When your alarm buzzes, do you immediately roll over and check your email?
According to Tim Ferriss, you just utterly f*cked your day up.
But everyone’s different.
And there are many, many theories about how your morning routine can make you feel efficient, productive, and energized.
We figured that we could learn a couple things from entrepreneurs who’ve made their time work for them.
The common thread is that they all say this makes them happier — and they do it every morning.
Ferriss’ philosophy is that email can distract you from what’s really important. He reads his AFTER he’s centered himself.
When he gets up, he makes tea and journals.
Ferriss alternates between two journals so he doesn’t get bored. One is a freestyle form of journaling called “Morning Pages,” invented by Julia Cameron, who wrote “The Artist’s Way.”
On those mornings, Ferriss spends five minutes laying out his thoughts and feelings.
“Morning pages don’t need to solve your problems,” Ferriss wrote on his blog. “They simply need to get them out of your head, where they’ll otherwise bounce around all day like a bullet ricocheting inside your skull.”
Ferriss is also a fan of the Five Minute Journal. It has inspirational quotes and questions — some to be answered in the morning, and some at night.
Goldin has the exact opposite approach from Ferriss. She wakes up at 5:30 a.m. and checks her inbox immediately.
But then she turns off her phone and takes a hike with her husband and dogs through the hills of Marin, California. The hike, she told Business Insider, is something she can’t do without.
“Without my hike, I feel unbalanced,” she said. “I need this time to clear my head, connect with what I love, and center myself so that I can handle any challenge that might come up in the day ahead.”
When Steve Jobs addressed the 2005 Stanford graduating class he told them he started each day by asking himself this question:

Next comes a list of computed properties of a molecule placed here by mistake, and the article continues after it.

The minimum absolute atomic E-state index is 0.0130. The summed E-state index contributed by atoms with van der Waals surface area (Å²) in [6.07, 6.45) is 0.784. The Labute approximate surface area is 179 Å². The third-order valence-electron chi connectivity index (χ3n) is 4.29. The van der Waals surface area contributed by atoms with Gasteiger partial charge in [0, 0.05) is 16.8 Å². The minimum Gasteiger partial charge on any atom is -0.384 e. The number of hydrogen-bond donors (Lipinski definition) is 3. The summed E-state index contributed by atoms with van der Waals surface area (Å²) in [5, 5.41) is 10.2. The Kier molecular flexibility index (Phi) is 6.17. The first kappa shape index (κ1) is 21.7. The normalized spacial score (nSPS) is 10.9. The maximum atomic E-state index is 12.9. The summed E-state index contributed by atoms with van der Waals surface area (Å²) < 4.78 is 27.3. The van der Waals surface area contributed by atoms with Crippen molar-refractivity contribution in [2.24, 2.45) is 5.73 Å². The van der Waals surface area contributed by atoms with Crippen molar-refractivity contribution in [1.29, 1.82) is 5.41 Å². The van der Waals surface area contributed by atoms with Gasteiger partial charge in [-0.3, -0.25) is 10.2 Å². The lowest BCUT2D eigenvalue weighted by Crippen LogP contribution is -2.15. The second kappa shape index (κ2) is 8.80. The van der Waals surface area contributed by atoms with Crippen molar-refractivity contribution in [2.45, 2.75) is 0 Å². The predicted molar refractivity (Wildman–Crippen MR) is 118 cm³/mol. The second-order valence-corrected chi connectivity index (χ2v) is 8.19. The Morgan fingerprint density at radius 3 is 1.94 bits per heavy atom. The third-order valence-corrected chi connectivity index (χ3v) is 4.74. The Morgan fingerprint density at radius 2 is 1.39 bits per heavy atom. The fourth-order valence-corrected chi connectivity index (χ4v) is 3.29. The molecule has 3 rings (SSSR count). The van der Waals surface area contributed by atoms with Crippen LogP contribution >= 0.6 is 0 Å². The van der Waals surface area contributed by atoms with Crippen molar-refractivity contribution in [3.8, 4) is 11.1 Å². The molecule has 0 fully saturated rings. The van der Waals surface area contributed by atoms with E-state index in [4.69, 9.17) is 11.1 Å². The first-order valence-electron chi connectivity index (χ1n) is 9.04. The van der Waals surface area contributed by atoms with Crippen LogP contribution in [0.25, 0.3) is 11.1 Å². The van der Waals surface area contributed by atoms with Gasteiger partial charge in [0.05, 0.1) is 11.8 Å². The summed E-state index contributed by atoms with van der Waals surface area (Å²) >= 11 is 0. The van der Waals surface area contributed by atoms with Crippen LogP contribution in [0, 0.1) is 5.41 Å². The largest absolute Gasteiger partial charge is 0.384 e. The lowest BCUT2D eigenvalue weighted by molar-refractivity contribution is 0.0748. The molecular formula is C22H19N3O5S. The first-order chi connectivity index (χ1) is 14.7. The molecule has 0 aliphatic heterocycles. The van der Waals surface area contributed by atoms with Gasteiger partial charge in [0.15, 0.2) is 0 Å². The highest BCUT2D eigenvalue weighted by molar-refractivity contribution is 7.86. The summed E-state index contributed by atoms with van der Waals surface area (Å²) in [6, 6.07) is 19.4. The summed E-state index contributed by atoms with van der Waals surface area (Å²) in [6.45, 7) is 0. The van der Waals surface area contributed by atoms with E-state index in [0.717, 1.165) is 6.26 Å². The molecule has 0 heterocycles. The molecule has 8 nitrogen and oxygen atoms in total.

“If today were the last day of my life, would I want to do what I am about to do today? And whenever the answer has been no for too many days in a row, I know I need to change something.”
John Paul DeJoria
DeJoria said he starts every morning with five minutes of silent reflection. During that time, he tries to be present and grateful for what he has.
“The very second I wake up, I stay in bed for about five minutes and just be,” he told Business Insider.
After that, he checks his calendar and makes urgent phone calls.
Karp told Fast Company he doesn’t check email when he wakes up. He reasons, “If something urgently needs my attention,” he said, “someone will call or text me.”
Once at work, he checks his inbox, which he designed to help him respond to the important stuff first. His email only shows emails from Tumblr staff and his girlfriend.
After he reads those, he sifts through an “unsorted” folder of other emails. Then he makes a list of what he needs to get done that day.
Vaynerchuk has a three-hour long routine to get ready for the day that involves reading a ton of news and posting to Twitter (he is straight ballin with 1.18 million followers).
But he spends some time every morning calling his sister, mother or father on his way to the office.
“I catch up with them. Talk to them. Just learn what they’re up to,” he told Business Insider. “I really value those small moments.”
Lande’s advice is especially great, because he did not start out as a morning person. But he said certain habits have “shifted (his) mornings from a sleepy blur to a clear awakening.”
He said that no matter what, he does the following every morning:
- Drinks hot water with lemon
- Practices yoga
- Uses face oil to cleanse and hydrate his skin
- Drinks a breakfast smoothie
Renfrew starts her day by making breakfast and lunch for her kids and husband. She also writes a personal note to her children for each of their lunchboxes.
Then she catches up on news by reading theSkimm and watching the TODAY show – while drinking a cup of Earl Grey tea.
O’Leary wakes up at 5:45 a.m. and checks the Asian and European bond markets.
“Good investors don’t stay in bed in North America with strings untied overseas, because if something happens in London or Tokyo while they’re sleeping, everything could change,” he said.
Then he works out for 45 minutes before arriving at the office by the opening bell at 9:30 a.m.
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